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ARS Home » Southeast Area » Little Rock, Arkansas » Arkansas Children's Nutrition Center » Research » Publications at this Location » Publication #375450

Research Project: Impact of Maternal Influence and Early Dietary Factors on Child Growth, Development, and Metabolic Health

Location: Arkansas Children's Nutrition Center

Title: Incorporating milk protein isolate into an energy-restricted western-style eating pattern augments improvements in blood pressure and triglycerides

Author
item HUDSON, JOSHUA - Arkansas Children'S Nutrition Research Center (ACNC)
item ZHOU, JING - Purdue University
item KIM, JUNG EUN - National University Of Singapore
item CAMPBELL, WAYNE - Purdue University

Submitted to: Nutrients
Publication Type: Peer Reviewed Journal
Publication Acceptance Date: 3/18/2020
Publication Date: 3/22/2020
Citation: Hudson, J.L., Zhou, J., Kim, J., Campbell, W.W. 2020. Incorporating milk protein isolate into an energy-restricted western-style eating pattern augments improvements in blood pressure and triglycerides. Nutrients. 12(3):851. https://doi.org/10.3390/nu12030851.
DOI: https://doi.org/10.3390/nu12030851

Interpretive Summary: Radical changes to dietary patterns are difficult to achieve and sustain during weight loss; however, to address the overweight and obesity problem, smaller alterations in dietary patterns may be of value and could promote better adherence. To address these issues, we covertly added milk protein isolate (MPI), a potentially healthy ingredient, into "unhealthy" foods and beverages typically consumed in an American diet. It was found that for adults consuming MPI to replace some carbohydrates, the weight loss-induced reduction in blood pressure was more significant. This could mean that for persons finding it difficult to deviate from their typical "unhealthy" eating patterns, replacing a portion of their carbohydrate with foods and beverages containing MPI may be an effective dietary strategy to reduce blood pressure, at least during weight loss. These results suggest that making relatively minor changes to a few specific dietary ingredients, which could lower the barrier to changing dietary patterns, could have practical and positive health implication.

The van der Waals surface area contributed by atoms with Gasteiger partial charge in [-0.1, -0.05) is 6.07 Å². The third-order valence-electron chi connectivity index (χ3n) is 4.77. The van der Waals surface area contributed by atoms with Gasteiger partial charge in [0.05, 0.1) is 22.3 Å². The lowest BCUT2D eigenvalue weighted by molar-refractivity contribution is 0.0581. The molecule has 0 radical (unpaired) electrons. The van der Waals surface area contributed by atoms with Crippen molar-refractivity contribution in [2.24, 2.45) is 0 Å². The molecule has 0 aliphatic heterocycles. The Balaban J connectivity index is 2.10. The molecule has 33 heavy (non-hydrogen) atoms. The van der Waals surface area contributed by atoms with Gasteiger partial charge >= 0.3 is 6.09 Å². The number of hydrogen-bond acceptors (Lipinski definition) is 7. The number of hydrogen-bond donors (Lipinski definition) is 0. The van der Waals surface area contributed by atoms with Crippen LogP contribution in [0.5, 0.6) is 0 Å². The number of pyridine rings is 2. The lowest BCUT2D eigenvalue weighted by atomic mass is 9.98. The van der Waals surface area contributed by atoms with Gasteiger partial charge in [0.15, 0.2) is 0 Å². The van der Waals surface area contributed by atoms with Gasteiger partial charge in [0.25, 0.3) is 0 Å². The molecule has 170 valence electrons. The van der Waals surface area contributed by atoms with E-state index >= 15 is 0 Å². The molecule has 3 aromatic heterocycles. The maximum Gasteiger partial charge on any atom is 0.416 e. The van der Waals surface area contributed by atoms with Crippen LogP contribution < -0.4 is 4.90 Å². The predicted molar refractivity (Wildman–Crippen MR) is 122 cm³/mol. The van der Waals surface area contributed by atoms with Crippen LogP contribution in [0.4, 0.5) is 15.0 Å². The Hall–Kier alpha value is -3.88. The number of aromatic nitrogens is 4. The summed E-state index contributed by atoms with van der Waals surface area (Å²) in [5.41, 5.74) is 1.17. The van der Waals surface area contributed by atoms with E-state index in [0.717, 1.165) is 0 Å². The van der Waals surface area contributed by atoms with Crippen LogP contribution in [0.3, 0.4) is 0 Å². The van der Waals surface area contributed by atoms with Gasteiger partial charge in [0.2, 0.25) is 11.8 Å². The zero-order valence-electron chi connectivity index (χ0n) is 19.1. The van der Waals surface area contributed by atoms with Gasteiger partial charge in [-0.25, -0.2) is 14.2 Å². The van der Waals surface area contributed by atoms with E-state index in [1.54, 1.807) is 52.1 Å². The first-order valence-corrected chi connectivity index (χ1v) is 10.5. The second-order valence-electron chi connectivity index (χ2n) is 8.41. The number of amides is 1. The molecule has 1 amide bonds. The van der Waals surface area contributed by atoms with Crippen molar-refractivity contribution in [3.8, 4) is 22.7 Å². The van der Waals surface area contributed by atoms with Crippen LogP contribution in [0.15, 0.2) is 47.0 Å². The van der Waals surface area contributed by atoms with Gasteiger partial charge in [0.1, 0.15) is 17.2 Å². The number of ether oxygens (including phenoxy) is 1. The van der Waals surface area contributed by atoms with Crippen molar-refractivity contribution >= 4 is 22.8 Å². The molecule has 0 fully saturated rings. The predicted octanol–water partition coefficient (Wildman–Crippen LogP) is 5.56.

Technical Abstract: Unhealthy Western-style eating patterns (WSEP) predominate, adversely affecting health. Resistance to improving dietary patterns prompts interest to incorporate a potentially health-promoting ingredient into typical WSEP foods and beverages. We assessed the effect of incorporating isocalorically matched carbohydrates versus milk protein isolate (MPI) into a WSEP on weight loss-induced changes in cardiometabolic health and body composition. In a randomized, double-blind, parallel-design study, 44 participants (age 52+/-1 years, body mass index (BMI) 31.4+/-0.5 kg/m2, mean+/-standard error) consumed a weight maintenance WSEP (0.8 g total protein/kg/day)for 3 weeks(baseline). After, participants consumed an energy-restricted (750kcal/day below estimated requirement) WSEP for 16 weeks, randomly assigned to contain either an additional 0.7 g carbohydrate/kg/d (CON: n = 23, 0.8 g total protein/kg/day) or 0.7 g protein/kg/d from MPI (MPI: n = 21, 1.5 g total protein/kg/day) incorporated into foods and beverages. Compared to CON, the MPI favored reductions in average 24 h and sleeping systolic and diastolic blood pressures (BP), waking hours systolic BP, and fasting plasma triglyceride concentrations. Reductions in fasting plasma insulin, glucose, total cholesterol, and low-density lipoprotein cholesterol concentrations were not different between groups. Among all participants, whole body mass, lean mass, fat mass, and thigh muscle area, each decreased over time. For adults finding it diffcult to deviate from a WSEP, replacing a portion of their carbohydrate with foods and beverages containing MPI may be an effective dietary strategy to reduce BP after weight loss.